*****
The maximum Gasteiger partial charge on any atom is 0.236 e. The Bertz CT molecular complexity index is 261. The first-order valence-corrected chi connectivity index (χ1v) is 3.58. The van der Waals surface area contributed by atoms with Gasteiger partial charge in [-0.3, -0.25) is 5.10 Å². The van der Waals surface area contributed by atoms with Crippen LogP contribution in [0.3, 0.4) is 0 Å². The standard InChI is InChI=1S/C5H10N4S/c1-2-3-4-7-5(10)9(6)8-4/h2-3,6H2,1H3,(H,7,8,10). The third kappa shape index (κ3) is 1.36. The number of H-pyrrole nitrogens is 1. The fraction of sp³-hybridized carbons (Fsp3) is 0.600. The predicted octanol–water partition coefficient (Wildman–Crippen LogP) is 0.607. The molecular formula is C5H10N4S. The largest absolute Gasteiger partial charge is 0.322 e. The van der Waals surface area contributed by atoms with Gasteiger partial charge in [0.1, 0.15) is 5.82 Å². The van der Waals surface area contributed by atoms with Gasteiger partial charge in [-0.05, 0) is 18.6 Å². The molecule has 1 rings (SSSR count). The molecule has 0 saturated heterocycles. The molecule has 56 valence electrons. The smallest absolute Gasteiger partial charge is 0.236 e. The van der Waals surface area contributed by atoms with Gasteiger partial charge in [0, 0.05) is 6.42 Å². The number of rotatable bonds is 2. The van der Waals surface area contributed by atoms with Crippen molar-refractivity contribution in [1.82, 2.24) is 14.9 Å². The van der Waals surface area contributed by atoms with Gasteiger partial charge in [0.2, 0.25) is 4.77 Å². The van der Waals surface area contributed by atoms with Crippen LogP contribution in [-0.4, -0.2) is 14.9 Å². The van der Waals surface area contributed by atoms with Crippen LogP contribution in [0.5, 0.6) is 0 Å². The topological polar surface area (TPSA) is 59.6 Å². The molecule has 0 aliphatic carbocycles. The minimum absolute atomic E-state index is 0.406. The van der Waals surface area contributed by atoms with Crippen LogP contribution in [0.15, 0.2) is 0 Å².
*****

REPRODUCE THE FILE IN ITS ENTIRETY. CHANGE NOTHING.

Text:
The maximum Gasteiger partial charge on any atom is 0.236 e. The Bertz CT molecular complexity index is 261. The first-order valence-corrected chi connectivity index (χ1v) is 3.58. The van der Waals surface area contributed by atoms with Gasteiger partial charge in [-0.3, -0.25) is 5.10 Å². The van der Waals surface area contributed by atoms with Crippen LogP contribution in [0.3, 0.4) is 0 Å². The standard InChI is InChI=1S/C5H10N4S/c1-2-3-4-7-5(10)9(6)8-4/h2-3,6H2,1H3,(H,7,8,10). The third kappa shape index (κ3) is 1.36. The number of H-pyrrole nitrogens is 1. The fraction of sp³-hybridized carbons (Fsp3) is 0.600. The predicted octanol–water partition coefficient (Wildman–Crippen LogP) is 0.607. The molecular formula is C5H10N4S. The largest absolute Gasteiger partial charge is 0.322 e. The van der Waals surface area contributed by atoms with Gasteiger partial charge in [0.1, 0.15) is 5.82 Å². The van der Waals surface area contributed by atoms with Gasteiger partial charge in [-0.05, 0) is 18.6 Å². The molecule has 1 rings (SSSR count). The molecule has 0 saturated heterocycles. The molecule has 56 valence electrons. The smallest absolute Gasteiger partial charge is 0.236 e. The van der Waals surface area contributed by atoms with Gasteiger partial charge in [0, 0.05) is 6.42 Å². The number of rotatable bonds is 2. The van der Waals surface area contributed by atoms with Crippen molar-refractivity contribution in [1.82, 2.24) is 14.9 Å². The van der Waals surface area contributed by atoms with Gasteiger partial charge in [0.2, 0.25) is 4.77 Å². The van der Waals surface area contributed by atoms with Crippen LogP contribution in [-0.4, -0.2) is 14.9 Å². The van der Waals surface area contributed by atoms with Crippen LogP contribution in [0.5, 0.6) is 0 Å². The topological polar surface area (TPSA) is 59.6 Å². The molecule has 0 aliphatic carbocycles. The minimum absolute atomic E-state index is 0.406. The van der Waals surface area contributed by atoms with Crippen LogP contribution in [0.15, 0.2) is 0 Å².